Postprandial triacylglycerols after diets varying in carbohydrate type and amount (the CARBFUNC study)
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Introduction: Obesity, the most prevalent nutritional disorder in the Western world today, continues to increase worldwide. During the last decades, poor quality diets characterized by refined grains and processed foods with added sugars, fats and salt have dominated the food supply, which likely plays a crucial role in the observed increase in obesity and overweight. Obesity associates with increases in both fasting and postprandial circulating triacylglycerols (TAG), the latter known as lipemia, and these TAG elevations have recently been described as independent risk factors for cardiovascular disease (CVD). Among dietary factors, carbohydrates are particularly known to increase circulating TAG, underscoring an important cross-talk between lipid and glucose metabolism. Not only quantity but also quality of carbohydrates may be important. The degree of cellular degradation, i.e., cellularity, of carbohydrate foods was recently proposed to define carbohydrate quality. However, no previous randomized controlled trial (RCTs) has tested the possible importance of carbohydrate cellularity relative to amount for obesity and related risk factors such as postprandial lipids. Objectives: The primary aim of this thesis was to determine possible carbohydratedependent adaptive changes in 4-hour postprandial circulating TAG after a standardized mixed-meal test, following a 3-month period on 3 diets varying greatly in carbohydrate quality and quantity. Secondary aims were to examine changes in fasting TAG, postprandial TAG patterns, correlations between change in 4-hour TAG and body weight dependent or independent of diets, change in fasting non-esterified fatty acids (NEFA) and relationship with TAG, relationship between 4-hour TAG and fasting glucose, and possible differences in diet responses between men and women. The current hypothesis of the thesis was; 3-month metabolic adaptation to a cellular and/or low-carbohydrate diet improves postprandial lipemia to a greater degree than an acellular carbohydrate diet, when measuring the response to a mixed meal challenge, or stated differently, that a more acellular carbohydrate diet to a lesser degree facilitates postprandial clearance of lipids from the circulation. V Methods: Two hundred and eighty obese people were recruited in the Bergen area by flyers, online ads, radio interviews and newspaper articles. Hundred and fifty subjects with BMI >30, aged 20-55 years without known co-morbidities and not smoking were randomized with stratification by sex to one of three planned diets; LFHC-AC (Low-fat high-carbohydrate – acellular, 45 energy (E)% carbohydrates, 38 E% fat, 17 E% protein), LFHC-C (Low-fat highcarbohydrate – cellular, 45 energy (E)% carbohydrates, 38 E% fat, 17 E% protein) and LCHF (Low-carbohydrate high-fat, 8 E% carbohydrates , 75 E% fat, 17 E% protein). Data at baseline and 3-months were collected at the Research Unit for Health Surveys in Bergen. Fasting and postprandial (30, 60, 90, 120 and 240 minute) TAG, fasting NEFA, fasting and postprandial glucose and anthropometric measurements were assessed. Adjusted and unadjusted differences between diets and within diets were analyzed with linear mixed models (LMEM) in R by a blinded statistician. The CARBFUNC study is approved by the Regional Committees for Medical and Health Research Ethics (REC) (2017/621) and registered in Clinical trials as NCT03401970. Results: Although, only the LCHF group showed a significant decrease in postprandial TAG at all measured time-points as well as in the fasted state, no significant group differences in absolute score change in postprandial TAG, fasting TAG or fasting NEFA were seen between the control group (LFHC-AC) and the LFHC-C diet or the LCHF diet after three months on the intervention. However, the total TAG AUC decreased substantially greater in the LCHF diet than in the LFHC-C diet, causing a significant difference between the two diets. A weak positive correlation was observed between change in 4-hour TAG and change in body weight independent of diets (Spearman´s Rho = 0.346, P = 0.014). A positive correlation was also seen within the LCHF diet (Spearman´s Rho = 0.549, P = 0.015). No significant correlation was seen between TAG and NEFA. NEFA increased significantly on the LFHC-AC and LCHF diets, but no significant differences were seen between any of the groups. There was no significant relationship between circulating postprandial glucose and postprandial TAG (lowest P = 0.072 within the LFHC-C group). For men across all groups combined, there was a statistically significant change in 4-hour TAG (P = 0.014), fasting TAG (P = 0.007) and fasting NEFA (P = 0.003), but this was not observed for women. Conclusion: Neither the LFHC-C nor the LCHF diet showed a significantly different change in 4-hour postprandial TAG levels compared to the LFHC-AC diet, suggesting that carbohydrate VI cellularity and amount of carbohydrates do not differentially affect postprandial handling of TAG. The hypothesis that adaptation to a high-fat, low-carbohydrate diet improves postprandial lipemia was however supported. The mean TAG concentrations decreased significantly for all postprandial timepoints (30-, 60-, 90-minutes, 2- and 4-hour) in addition to a significant decrease in the total AUC within the LCHF diet after three months, while no such decreases were seen for the LFHC diets.These results indicate that the participants particularly on the LCHF diet adapted by enhancing postprandial TAG clearance capacity. These effects associated with loss of body weight specifically within the LCHF diet and not within the LFHC groups. A correlation between loss of body weight and 4-hour postprandial TAG values were also seen for all groups combined. Fasting TAG concentrations were also reduced on the LCHF diet, in correlation with postprandial TAG levels. Overall, the data suggest a favorable adaptive effect of the LCHF diet to reduce both fasting and postprandial TAG concentrations. There were no correlations between fasting NEFA and fasting or postprandial TAG on any of the diets, but the statistical power may have been too low. There were no significant differences in change in NEFA on the different diets, although the levels increased significantly on the LFHC-AC and LCHF diet but not on the LFHC-C diet. Further, no clear relationship was found between change in postprandial circulating TAG and postprandial glucose after three months on the diets. Finally, no significant differences between gender were found for the variables 4-hour TAG, fasting TAG and fasting NEFA.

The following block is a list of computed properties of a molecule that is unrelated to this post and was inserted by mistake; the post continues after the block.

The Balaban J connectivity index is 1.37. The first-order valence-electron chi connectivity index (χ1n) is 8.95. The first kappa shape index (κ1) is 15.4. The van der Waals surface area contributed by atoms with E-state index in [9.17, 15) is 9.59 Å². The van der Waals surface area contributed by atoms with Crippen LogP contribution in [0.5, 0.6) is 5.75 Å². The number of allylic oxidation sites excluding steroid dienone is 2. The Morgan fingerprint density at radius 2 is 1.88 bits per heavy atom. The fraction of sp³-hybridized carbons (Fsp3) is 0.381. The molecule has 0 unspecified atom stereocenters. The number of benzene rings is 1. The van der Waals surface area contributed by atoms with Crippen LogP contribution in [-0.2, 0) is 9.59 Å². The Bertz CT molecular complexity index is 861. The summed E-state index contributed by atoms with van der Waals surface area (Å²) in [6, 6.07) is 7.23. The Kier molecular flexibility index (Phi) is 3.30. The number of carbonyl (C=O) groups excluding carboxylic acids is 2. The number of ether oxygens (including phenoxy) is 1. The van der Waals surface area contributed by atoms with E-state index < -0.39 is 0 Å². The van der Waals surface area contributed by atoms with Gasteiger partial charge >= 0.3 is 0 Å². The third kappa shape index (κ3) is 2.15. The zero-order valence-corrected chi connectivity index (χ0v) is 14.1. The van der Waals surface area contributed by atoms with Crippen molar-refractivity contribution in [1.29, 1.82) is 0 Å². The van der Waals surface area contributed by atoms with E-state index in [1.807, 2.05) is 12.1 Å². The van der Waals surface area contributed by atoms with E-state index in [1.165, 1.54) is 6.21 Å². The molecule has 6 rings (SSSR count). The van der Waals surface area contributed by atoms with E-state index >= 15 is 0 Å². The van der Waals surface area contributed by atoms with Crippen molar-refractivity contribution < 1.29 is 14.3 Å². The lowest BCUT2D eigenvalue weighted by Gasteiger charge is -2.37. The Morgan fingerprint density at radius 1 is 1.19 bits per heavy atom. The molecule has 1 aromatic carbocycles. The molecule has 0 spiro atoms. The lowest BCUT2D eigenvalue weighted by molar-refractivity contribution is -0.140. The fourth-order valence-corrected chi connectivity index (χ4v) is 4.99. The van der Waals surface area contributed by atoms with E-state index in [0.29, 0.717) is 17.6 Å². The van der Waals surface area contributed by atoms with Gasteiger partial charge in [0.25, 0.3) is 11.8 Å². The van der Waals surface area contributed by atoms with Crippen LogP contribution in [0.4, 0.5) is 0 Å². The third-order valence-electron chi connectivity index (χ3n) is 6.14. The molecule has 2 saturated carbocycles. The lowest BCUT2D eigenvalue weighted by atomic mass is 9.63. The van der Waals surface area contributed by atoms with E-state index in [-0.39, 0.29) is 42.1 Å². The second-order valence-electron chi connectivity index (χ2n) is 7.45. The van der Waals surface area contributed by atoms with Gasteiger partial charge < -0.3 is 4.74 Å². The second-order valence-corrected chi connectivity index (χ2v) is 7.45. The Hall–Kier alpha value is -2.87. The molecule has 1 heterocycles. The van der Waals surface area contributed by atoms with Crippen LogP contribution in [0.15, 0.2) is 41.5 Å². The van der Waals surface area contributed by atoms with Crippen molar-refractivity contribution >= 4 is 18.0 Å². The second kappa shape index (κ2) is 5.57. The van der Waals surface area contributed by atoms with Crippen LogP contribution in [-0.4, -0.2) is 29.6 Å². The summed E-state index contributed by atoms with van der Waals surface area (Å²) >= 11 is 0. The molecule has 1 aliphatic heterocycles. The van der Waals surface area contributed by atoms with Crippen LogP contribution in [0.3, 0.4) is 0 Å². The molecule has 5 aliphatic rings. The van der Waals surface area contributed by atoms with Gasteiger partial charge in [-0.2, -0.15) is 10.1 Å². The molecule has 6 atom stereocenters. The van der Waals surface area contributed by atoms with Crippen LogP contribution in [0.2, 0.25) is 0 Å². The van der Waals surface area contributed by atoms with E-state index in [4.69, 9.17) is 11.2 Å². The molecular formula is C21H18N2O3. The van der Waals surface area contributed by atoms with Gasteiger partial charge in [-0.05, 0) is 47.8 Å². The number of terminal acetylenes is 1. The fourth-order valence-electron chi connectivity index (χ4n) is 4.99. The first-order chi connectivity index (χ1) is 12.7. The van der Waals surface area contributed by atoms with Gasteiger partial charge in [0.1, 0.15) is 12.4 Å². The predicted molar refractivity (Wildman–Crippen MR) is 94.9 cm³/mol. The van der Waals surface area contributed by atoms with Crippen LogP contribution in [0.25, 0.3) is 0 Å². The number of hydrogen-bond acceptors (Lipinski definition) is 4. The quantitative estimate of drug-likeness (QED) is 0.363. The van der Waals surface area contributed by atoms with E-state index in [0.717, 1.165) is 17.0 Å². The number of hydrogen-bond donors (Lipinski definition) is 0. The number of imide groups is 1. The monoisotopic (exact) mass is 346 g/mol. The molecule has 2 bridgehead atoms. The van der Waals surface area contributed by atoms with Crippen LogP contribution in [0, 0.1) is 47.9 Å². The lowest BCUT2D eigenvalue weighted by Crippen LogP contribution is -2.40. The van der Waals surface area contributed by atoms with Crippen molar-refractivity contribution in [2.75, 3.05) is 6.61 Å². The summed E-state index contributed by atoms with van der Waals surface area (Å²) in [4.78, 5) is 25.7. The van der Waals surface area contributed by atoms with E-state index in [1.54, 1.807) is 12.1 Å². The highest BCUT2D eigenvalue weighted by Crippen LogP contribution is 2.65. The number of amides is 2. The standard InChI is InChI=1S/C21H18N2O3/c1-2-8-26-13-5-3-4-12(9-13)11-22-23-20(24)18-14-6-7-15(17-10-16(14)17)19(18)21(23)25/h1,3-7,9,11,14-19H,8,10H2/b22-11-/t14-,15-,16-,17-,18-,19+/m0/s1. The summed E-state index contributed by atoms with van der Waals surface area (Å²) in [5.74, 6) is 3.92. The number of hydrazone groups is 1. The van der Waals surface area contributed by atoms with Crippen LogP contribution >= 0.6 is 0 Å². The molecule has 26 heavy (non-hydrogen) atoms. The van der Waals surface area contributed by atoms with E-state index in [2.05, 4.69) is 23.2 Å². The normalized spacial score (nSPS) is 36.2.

PublisherThe University of Bergen
SubjectObesityDietCarbohydratesTriacylglycerolsCellular carbohydratesAcellular carbohydratesHuman nutritionHuman ernæring